A few years ago I gave up running and became obsessed with the Insanity workout program. As a 51-year-old mother of four, Insanity kept me in shape without taking a toll on my body. I vowed to never run again.
I should know better than to never say never.
Like the rest of the world, when the 2013 Boston Marathon bombings happened, I was left speechless. While it shook our city to its core, Bostonians are not ones to wallow in the emotions of "Why us?" Bostonians will stand up and go toe-to-toe with whoever threatens something we hold near and dear to our hearts, and the Boston Marathon is one of our most iconic treasures. There was no freakin' way we were going to let anyone overshadow that event. Driven by that spirit and a sense of uprising, shortly after the bombings I decided to run the 2014 Boston Marathon.
When I began training again though, something was different. It seemed like with every training run I did, a car would come directly at me and then at the last minute jerk away. In some cases the driver never even saw me as I jumped off the road to avoid being hit. I still don't know if these drivers were drunk or distracted. When I ran years ago people certainly drank and drove, but people were not driving while texting, checking Facebook, reading emails, tweeting and doing dozens of other things smart phones allow you to do. Running has become a completely different sport now that there are more distracted drivers on the road. It's like you are a character in The Hunger Games being hunted by someone looking to kill you with their vehicle.
Here's the deal: If a driver hits a runner, they will die. No matter how fit we are, we are no match for a 3,000+ pound object hitting us at any speed.
The truth is that we are not just runners. We are mothers, daughters, sisters, fathers, sons, brothers, loved ones and friends. When you plow us down because you are drunk or distracted while driving, you not only take our lives, you shatter the lives of those who love us. On Jan 13 of this year, a Virginia mother of three young children, Meg Menzies, was hit and killed by an alleged drunk driver while out on her Boston Marathon morning training run. Ironically and tragically, Meg was running with her husband, a police sergeant dedicated to curbing drunk and distracted driving. That driver didn't just take Meg's life, he took a piece of the hearts of her children, husband, parents, loved ones and friends. And no matter how much time passes, that hole in their hearts will always be there.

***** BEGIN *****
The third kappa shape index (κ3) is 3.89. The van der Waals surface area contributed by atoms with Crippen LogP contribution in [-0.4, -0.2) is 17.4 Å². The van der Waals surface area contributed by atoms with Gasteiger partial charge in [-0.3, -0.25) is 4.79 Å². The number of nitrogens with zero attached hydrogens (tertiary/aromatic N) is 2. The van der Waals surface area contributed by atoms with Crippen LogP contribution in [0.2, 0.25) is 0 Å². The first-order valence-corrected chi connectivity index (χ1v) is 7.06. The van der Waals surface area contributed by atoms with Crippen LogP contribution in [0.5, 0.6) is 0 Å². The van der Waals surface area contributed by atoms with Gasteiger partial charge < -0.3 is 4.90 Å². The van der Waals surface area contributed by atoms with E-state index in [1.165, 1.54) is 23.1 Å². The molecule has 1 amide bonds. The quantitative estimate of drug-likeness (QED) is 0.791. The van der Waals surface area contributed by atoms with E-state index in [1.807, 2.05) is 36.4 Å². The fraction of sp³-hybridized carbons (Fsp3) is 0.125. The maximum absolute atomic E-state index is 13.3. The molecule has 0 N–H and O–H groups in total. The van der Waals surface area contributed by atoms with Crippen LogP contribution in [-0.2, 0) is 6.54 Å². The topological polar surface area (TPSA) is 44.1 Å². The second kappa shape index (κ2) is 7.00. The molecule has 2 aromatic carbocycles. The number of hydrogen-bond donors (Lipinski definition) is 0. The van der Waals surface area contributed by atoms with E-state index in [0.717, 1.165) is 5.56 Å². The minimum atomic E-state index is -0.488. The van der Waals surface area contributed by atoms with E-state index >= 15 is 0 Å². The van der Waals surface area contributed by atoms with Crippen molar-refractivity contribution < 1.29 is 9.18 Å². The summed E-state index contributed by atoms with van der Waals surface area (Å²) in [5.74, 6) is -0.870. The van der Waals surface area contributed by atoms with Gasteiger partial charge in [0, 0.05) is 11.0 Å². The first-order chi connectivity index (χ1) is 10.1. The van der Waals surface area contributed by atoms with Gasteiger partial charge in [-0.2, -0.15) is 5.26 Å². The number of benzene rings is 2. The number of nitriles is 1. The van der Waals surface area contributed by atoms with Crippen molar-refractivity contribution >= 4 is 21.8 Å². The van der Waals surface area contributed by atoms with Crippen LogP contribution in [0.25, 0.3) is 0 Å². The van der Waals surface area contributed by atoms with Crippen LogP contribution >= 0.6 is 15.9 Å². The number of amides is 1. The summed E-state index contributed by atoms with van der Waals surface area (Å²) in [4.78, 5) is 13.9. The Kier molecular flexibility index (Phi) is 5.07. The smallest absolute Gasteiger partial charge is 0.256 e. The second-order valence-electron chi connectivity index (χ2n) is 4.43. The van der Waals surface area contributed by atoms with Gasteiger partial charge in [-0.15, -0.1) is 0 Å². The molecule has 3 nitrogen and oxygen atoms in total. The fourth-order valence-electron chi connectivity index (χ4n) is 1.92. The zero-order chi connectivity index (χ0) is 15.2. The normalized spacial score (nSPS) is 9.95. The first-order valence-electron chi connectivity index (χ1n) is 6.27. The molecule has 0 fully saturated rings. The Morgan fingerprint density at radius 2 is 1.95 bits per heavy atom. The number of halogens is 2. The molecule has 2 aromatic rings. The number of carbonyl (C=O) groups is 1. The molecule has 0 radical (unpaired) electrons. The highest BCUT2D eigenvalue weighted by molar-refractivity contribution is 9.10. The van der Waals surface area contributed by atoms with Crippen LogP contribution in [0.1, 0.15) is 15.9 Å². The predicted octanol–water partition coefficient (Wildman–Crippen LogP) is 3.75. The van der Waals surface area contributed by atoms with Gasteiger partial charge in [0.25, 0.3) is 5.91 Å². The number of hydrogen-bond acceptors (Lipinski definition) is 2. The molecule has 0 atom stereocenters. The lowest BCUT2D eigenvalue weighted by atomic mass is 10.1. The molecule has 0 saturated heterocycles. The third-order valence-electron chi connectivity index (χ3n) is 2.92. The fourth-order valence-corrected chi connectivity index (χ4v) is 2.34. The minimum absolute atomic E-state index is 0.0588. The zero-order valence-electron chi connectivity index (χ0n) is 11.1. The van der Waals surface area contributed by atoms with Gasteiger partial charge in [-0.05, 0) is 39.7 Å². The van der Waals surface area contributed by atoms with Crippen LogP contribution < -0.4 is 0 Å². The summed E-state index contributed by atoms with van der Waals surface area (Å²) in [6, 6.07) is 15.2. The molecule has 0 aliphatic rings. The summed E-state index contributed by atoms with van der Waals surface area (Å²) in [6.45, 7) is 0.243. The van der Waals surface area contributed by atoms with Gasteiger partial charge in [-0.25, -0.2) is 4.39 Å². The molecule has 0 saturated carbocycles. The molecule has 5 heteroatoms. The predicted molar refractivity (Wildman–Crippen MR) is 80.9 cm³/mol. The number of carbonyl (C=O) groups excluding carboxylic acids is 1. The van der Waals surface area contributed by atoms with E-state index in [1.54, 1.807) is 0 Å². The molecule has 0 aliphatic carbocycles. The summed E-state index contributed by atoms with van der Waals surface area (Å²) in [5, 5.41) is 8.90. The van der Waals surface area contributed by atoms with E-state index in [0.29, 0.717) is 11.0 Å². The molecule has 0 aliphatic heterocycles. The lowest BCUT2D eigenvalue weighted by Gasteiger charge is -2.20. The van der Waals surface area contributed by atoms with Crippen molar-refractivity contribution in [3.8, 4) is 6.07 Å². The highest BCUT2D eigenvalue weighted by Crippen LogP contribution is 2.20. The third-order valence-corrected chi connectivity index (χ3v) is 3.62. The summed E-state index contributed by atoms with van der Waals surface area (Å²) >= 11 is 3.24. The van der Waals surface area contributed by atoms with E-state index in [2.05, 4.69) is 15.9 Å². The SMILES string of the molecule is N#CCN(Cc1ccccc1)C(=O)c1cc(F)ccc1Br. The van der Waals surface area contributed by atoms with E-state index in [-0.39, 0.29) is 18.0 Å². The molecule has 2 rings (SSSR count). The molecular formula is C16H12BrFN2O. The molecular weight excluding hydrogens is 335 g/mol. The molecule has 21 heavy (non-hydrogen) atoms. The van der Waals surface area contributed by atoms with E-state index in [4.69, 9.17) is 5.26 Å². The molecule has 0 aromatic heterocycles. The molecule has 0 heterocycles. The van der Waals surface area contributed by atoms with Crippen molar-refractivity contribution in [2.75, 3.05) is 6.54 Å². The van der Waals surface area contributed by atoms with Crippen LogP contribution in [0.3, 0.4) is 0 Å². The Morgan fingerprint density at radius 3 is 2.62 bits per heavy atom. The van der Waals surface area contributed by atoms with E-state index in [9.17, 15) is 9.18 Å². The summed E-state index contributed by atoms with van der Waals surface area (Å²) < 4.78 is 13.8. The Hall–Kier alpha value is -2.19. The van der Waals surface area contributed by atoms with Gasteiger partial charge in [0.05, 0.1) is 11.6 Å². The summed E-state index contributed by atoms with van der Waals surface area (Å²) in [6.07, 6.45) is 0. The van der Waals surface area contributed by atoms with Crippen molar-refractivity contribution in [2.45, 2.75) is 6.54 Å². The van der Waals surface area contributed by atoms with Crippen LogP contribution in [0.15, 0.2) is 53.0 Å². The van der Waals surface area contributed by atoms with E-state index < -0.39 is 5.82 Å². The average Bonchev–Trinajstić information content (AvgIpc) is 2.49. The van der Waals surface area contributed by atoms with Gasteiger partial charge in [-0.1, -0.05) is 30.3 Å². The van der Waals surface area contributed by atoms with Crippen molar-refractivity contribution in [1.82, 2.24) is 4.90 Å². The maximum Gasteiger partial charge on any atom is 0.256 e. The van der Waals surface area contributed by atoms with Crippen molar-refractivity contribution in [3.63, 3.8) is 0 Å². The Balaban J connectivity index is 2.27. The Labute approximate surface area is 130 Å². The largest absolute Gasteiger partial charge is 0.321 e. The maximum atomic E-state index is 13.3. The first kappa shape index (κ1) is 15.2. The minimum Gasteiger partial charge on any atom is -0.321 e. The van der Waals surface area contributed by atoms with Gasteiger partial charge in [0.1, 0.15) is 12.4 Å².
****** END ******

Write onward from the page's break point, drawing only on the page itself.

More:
So drivers, don't drink and drive and put your f*cking cell phones down. When you kill a runner, you are just as guilty and vile as the 2013 Boston Marathon bombing suspects. Choosing to drink and drive or to be engaged with your phone while driving is a deliberate act that could result in murder. Rather than carrying bombs in your backpack, you are wielding a 3,000+ pound weapon that is sure to kill its target. I totally understand that the Boston Marathon bombings were incredibly damaging with a ripple effect that forever changed many lives. However, when I look at the innocent lives being taken by drunk or distracted drivers, it has the same gravitas. I would imagine the pain Meg Menzie's family feels is no less than the pain the family of a Boston Marathon victim feels.
Your drink, text, email, post, comment, and tweet is meaningless compared to the life of a runner you are at risk of killing. And if that doesn't rattle you enough to change your behavior, imagine spending years in jail without being able to consume alcohol, text, email, post, comment, or tweet. Imagine being locked up in a 6'x8' jail cell with nothing to distract you. Minute after minute, hour after hour, day after day, week after week, year after year. And as you sit, imagine being haunted by the sound of hitting that runner and the endless cries of their loved ones. And if previously you were referred to as a mother, daughter, sister, father, son, brother, loved one and/or friend, you know what you will now be referred as? Before anything else, you will now be referred to as a murderer.
Is a text or drink really worth it?